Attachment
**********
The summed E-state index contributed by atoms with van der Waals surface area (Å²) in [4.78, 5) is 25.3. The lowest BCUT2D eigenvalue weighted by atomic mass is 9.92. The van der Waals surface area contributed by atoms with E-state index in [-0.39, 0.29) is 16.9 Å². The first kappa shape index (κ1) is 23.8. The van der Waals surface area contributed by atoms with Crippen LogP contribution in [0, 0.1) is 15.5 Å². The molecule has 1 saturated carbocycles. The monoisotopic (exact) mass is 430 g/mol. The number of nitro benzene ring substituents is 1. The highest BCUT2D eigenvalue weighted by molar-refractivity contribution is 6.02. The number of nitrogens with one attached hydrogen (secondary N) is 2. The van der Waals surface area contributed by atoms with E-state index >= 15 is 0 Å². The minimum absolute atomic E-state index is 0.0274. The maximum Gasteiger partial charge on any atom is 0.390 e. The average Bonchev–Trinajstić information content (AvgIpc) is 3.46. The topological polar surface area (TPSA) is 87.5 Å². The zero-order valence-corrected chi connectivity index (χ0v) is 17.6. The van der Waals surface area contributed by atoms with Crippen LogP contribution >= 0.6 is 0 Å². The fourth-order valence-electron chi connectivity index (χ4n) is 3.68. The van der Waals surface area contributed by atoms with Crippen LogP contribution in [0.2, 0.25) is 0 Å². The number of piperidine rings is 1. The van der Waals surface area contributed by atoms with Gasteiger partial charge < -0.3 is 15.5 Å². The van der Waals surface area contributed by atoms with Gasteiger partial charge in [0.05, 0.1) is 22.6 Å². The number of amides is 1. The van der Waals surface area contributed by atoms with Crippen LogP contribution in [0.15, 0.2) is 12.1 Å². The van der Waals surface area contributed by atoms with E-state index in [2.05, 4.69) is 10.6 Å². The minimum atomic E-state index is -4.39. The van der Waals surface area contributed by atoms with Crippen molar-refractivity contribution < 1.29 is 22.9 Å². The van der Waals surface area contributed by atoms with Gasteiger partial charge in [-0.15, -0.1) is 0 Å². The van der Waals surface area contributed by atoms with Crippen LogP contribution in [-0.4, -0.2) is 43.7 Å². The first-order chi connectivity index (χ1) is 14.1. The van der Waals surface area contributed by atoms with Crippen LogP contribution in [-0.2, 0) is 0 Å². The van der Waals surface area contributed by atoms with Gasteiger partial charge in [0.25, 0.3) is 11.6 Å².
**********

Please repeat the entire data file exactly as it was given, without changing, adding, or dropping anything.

The summed E-state index contributed by atoms with van der Waals surface area (Å²) in [4.78, 5) is 25.3. The lowest BCUT2D eigenvalue weighted by atomic mass is 9.92. The van der Waals surface area contributed by atoms with E-state index in [-0.39, 0.29) is 16.9 Å². The first kappa shape index (κ1) is 23.8. The van der Waals surface area contributed by atoms with Crippen LogP contribution in [0, 0.1) is 15.5 Å². The molecule has 1 saturated carbocycles. The monoisotopic (exact) mass is 430 g/mol. The number of nitro benzene ring substituents is 1. The highest BCUT2D eigenvalue weighted by molar-refractivity contribution is 6.02. The number of nitrogens with one attached hydrogen (secondary N) is 2. The van der Waals surface area contributed by atoms with E-state index >= 15 is 0 Å². The minimum absolute atomic E-state index is 0.0274. The maximum Gasteiger partial charge on any atom is 0.390 e. The average Bonchev–Trinajstić information content (AvgIpc) is 3.46. The topological polar surface area (TPSA) is 87.5 Å². The zero-order valence-corrected chi connectivity index (χ0v) is 17.6. The van der Waals surface area contributed by atoms with Crippen LogP contribution >= 0.6 is 0 Å². The fourth-order valence-electron chi connectivity index (χ4n) is 3.68. The van der Waals surface area contributed by atoms with Crippen LogP contribution in [0.2, 0.25) is 0 Å². The number of piperidine rings is 1. The van der Waals surface area contributed by atoms with Gasteiger partial charge < -0.3 is 15.5 Å². The van der Waals surface area contributed by atoms with Gasteiger partial charge in [0.05, 0.1) is 22.6 Å². The number of amides is 1. The van der Waals surface area contributed by atoms with Crippen LogP contribution in [0.15, 0.2) is 12.1 Å². The van der Waals surface area contributed by atoms with E-state index in [2.05, 4.69) is 10.6 Å². The minimum atomic E-state index is -4.39. The van der Waals surface area contributed by atoms with Crippen molar-refractivity contribution < 1.29 is 22.9 Å². The van der Waals surface area contributed by atoms with Gasteiger partial charge in [-0.15, -0.1) is 0 Å². The van der Waals surface area contributed by atoms with Crippen LogP contribution in [-0.4, -0.2) is 43.7 Å². The first-order chi connectivity index (χ1) is 14.1. The van der Waals surface area contributed by atoms with Crippen LogP contribution in [-0.2, 0) is 0 Å². The van der Waals surface area contributed by atoms with Gasteiger partial charge in [0.25, 0.3) is 11.6 Å².